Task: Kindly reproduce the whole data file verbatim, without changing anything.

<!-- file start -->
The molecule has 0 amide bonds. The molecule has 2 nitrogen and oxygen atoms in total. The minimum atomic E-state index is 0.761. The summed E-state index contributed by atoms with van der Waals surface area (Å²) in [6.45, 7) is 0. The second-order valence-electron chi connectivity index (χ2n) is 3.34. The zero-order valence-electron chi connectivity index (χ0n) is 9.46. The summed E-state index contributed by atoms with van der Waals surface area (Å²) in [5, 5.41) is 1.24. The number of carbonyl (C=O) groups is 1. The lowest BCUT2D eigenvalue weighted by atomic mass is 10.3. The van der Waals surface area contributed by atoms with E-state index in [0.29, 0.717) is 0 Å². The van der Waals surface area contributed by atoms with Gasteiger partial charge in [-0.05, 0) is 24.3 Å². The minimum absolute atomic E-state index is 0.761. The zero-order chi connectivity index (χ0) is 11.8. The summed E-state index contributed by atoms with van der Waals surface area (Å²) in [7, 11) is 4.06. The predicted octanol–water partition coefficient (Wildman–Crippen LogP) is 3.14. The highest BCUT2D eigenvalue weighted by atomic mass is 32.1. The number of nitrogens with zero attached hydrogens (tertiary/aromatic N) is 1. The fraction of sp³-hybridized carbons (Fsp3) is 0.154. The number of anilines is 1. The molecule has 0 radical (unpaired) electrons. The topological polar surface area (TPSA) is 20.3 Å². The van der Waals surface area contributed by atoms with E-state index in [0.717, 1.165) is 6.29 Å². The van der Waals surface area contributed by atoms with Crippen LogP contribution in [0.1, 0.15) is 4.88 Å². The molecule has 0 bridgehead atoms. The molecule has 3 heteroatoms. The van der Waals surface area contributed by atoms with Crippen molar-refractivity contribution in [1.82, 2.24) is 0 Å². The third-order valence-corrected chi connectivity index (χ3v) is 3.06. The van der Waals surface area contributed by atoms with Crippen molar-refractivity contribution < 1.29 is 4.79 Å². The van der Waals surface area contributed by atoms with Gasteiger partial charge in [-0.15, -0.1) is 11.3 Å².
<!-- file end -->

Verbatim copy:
The molecule has 0 amide bonds. The molecule has 2 nitrogen and oxygen atoms in total. The minimum atomic E-state index is 0.761. The summed E-state index contributed by atoms with van der Waals surface area (Å²) in [6.45, 7) is 0. The second-order valence-electron chi connectivity index (χ2n) is 3.34. The zero-order valence-electron chi connectivity index (χ0n) is 9.46. The summed E-state index contributed by atoms with van der Waals surface area (Å²) in [5, 5.41) is 1.24. The number of carbonyl (C=O) groups is 1. The lowest BCUT2D eigenvalue weighted by atomic mass is 10.3. The van der Waals surface area contributed by atoms with E-state index in [0.29, 0.717) is 0 Å². The van der Waals surface area contributed by atoms with Gasteiger partial charge in [-0.05, 0) is 24.3 Å². The minimum absolute atomic E-state index is 0.761. The zero-order chi connectivity index (χ0) is 11.8. The summed E-state index contributed by atoms with van der Waals surface area (Å²) in [7, 11) is 4.06. The predicted octanol–water partition coefficient (Wildman–Crippen LogP) is 3.14. The highest BCUT2D eigenvalue weighted by atomic mass is 32.1. The number of nitrogens with zero attached hydrogens (tertiary/aromatic N) is 1. The fraction of sp³-hybridized carbons (Fsp3) is 0.154. The number of anilines is 1. The molecule has 0 radical (unpaired) electrons. The topological polar surface area (TPSA) is 20.3 Å². The van der Waals surface area contributed by atoms with E-state index in [0.717, 1.165) is 6.29 Å². The van der Waals surface area contributed by atoms with Crippen LogP contribution in [0.1, 0.15) is 4.88 Å². The molecule has 0 bridgehead atoms. The molecule has 3 heteroatoms. The van der Waals surface area contributed by atoms with Crippen molar-refractivity contribution in [1.82, 2.24) is 0 Å². The third-order valence-corrected chi connectivity index (χ3v) is 3.06. The van der Waals surface area contributed by atoms with Crippen molar-refractivity contribution < 1.29 is 4.79 Å². The van der Waals surface area contributed by atoms with Gasteiger partial charge in [-0.15, -0.1) is 11.3 Å².